Episode One Hundred and Seventy Six: Not Missing Out

by danhon

0.0 Sitrep

5:17pm after having sat through what’s felt like a whole day of Google Hangouts.

1.0 Not Missing Out

One way of looking at social networks: ways of telling people things and ways of finding things out. Perhaps an artificial distinction, but maybe an interesting one as a thought experiment at least. Here’s the lazy version: a post-rationalisation of Facebook as the creation of someone who didn’t fit in at college who wanted to know more about people without actually having to talk to people. Interaction without anxiety and a much greater chance to gather information from and about people without having to talk to them. At its inception, then, a tool to find out about other people – one that didn’t have any privacy safeguards or considerations built in from the beginning, because *that wasn’t the point*.

The other way of looking at social networks – say, things like IRC or Twitter that are less identity based and more about *telling people things*, not finding out things about people. Sure, Facebook wasn’t necessarily about finding-out-about-people when the original product launched – Timeline didn’t exist, for starters, but it was a bunch of profile pages.

Ello as maybe a way of telling, and less about finding out. Or maybe the other way around. Tilde.club as a way of huddling close, a way of preserving that small Dunbar number, even in a large group of a thousand.

So, perhaps two user needs: wanting to tell, and wanting to know. A whole continuum between the two extremes, and potentially different business models between the two. And then how much of that just figures into psychology and how our social minds work, how we want to interact with the rest of a group? I would joke about Graph Search being pitched as a way to find out what to buy your “friends” for Christmas without actually having to ask them, a sort of SQLish query interface to the interior states of those you call close to you. But then that’s what this technology is doing, right? Taking squishy human beings that aren’t easily Normal-Formed into relational databases (ha, the irony) and abstracting them away and providing interfaces to them that are necessarily *less* high fidelity than the original interfaces in the first place.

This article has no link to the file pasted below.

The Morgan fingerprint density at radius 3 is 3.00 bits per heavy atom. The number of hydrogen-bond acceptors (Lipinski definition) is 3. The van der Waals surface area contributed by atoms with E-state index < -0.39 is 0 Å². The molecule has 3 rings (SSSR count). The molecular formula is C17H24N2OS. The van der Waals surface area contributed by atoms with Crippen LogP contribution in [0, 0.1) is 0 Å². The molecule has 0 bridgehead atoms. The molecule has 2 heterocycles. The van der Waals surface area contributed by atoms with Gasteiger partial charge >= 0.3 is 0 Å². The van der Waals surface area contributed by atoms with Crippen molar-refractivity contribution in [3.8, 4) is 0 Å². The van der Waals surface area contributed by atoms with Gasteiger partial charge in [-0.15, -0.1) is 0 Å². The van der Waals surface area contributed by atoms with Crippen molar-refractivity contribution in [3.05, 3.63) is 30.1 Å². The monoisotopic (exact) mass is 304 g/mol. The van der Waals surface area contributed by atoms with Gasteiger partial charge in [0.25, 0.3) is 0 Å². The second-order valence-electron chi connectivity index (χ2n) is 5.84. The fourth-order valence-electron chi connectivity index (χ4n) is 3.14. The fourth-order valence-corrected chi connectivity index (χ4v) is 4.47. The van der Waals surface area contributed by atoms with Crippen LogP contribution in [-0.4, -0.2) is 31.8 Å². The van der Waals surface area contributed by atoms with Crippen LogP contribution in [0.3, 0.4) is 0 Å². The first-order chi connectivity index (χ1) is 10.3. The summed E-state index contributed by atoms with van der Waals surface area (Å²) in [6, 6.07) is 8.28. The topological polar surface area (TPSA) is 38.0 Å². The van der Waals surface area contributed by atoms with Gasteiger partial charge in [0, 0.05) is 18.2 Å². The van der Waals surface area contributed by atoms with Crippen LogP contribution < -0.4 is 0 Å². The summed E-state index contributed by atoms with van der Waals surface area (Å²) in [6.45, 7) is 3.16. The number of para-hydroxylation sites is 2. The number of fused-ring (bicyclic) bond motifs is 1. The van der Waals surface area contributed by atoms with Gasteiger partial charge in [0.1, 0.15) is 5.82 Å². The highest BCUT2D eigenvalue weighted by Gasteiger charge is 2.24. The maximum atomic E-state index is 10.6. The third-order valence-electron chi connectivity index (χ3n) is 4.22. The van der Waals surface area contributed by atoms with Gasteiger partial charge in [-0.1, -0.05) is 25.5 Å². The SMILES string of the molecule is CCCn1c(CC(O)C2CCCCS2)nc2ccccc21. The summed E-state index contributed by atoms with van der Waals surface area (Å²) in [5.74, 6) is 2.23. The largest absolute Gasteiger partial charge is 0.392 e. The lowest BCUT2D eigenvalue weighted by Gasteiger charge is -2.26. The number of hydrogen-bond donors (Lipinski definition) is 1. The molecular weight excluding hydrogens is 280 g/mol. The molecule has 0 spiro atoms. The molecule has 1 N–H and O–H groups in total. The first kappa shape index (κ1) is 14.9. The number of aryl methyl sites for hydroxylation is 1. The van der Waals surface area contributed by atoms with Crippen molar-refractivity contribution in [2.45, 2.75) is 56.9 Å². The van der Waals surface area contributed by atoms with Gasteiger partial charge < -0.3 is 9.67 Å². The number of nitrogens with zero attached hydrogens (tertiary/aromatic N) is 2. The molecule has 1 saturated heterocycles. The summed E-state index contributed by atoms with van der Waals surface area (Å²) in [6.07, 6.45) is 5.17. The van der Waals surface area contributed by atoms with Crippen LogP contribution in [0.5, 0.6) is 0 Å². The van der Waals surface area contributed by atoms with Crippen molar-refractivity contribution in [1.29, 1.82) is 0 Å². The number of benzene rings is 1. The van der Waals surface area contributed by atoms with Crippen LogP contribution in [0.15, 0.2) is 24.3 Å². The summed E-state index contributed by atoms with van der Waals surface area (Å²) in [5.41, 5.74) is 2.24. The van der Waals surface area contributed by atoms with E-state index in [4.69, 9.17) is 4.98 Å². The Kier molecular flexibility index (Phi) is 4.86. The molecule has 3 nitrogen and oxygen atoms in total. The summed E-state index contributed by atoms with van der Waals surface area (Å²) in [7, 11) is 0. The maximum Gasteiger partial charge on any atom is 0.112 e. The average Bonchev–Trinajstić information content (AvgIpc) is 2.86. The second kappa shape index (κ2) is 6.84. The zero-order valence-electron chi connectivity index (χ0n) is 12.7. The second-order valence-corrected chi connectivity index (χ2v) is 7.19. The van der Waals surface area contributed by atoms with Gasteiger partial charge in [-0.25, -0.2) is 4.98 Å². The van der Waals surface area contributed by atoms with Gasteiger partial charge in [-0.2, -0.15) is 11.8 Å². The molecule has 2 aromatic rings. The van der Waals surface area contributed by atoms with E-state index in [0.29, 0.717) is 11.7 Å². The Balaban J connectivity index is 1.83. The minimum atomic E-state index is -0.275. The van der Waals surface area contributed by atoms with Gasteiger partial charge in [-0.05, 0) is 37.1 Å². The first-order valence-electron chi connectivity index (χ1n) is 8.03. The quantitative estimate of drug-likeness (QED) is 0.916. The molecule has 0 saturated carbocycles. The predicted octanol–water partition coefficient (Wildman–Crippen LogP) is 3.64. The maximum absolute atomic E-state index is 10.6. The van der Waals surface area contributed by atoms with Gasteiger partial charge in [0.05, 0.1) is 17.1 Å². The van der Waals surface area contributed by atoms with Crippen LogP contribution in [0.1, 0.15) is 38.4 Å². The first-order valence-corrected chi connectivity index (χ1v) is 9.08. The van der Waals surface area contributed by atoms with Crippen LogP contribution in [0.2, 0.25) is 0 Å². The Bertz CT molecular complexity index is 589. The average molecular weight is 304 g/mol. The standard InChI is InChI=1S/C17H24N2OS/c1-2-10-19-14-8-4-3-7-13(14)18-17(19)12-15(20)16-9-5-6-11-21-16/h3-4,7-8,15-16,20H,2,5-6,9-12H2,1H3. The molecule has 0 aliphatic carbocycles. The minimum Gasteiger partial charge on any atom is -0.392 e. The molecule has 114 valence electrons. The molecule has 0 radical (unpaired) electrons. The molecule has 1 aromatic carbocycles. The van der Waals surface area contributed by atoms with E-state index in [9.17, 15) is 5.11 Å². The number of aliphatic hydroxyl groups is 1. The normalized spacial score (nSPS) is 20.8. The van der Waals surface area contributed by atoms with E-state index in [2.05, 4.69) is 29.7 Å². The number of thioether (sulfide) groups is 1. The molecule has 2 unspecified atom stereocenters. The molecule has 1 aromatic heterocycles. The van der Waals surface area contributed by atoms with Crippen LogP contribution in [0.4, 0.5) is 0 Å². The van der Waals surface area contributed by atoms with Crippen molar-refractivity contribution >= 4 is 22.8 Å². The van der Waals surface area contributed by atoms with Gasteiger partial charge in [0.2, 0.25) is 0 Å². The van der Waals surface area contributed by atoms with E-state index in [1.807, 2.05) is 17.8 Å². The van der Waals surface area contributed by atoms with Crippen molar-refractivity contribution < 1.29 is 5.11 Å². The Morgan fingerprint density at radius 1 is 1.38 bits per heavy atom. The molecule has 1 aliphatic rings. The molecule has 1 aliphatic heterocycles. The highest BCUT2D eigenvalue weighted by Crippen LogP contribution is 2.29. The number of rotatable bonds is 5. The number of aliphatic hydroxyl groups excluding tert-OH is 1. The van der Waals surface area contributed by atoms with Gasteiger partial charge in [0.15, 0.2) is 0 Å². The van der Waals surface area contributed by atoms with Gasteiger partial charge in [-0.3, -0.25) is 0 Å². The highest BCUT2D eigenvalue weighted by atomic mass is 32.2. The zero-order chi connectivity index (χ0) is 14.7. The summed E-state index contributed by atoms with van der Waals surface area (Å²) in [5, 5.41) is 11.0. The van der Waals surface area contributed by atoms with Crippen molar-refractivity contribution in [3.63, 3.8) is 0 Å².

We also used to talk about social *software* and not social *networks* and now it’s hard to think of the former without them automatically being the latter – where everything must scale and hockey stick all the way up to hundreds of thousands or millions or billions of users for it to be judged as “successful”. Social software is now defaulted to a networked graph, where users are nodes and we try to replicate relationship connections every single time without necessarily improving upon or greatly increasing the vocabulary of what that edge between one node and another might *mean* other than “following” or “friend” or even just “noise”. Let a thousand edges bloom and let them all mean different things.

So what sort of social software would a well-adjusted person create? The type of software created by young people, anxious about fitting in, anxious about defining and creating and trying out identity, about wanting to know more about people and not really being sure about how to navigate messy, analogue, wet-biological *stuff* – what would people with the benefit of hindsight build?

5:28pm. Time to head home.

Dan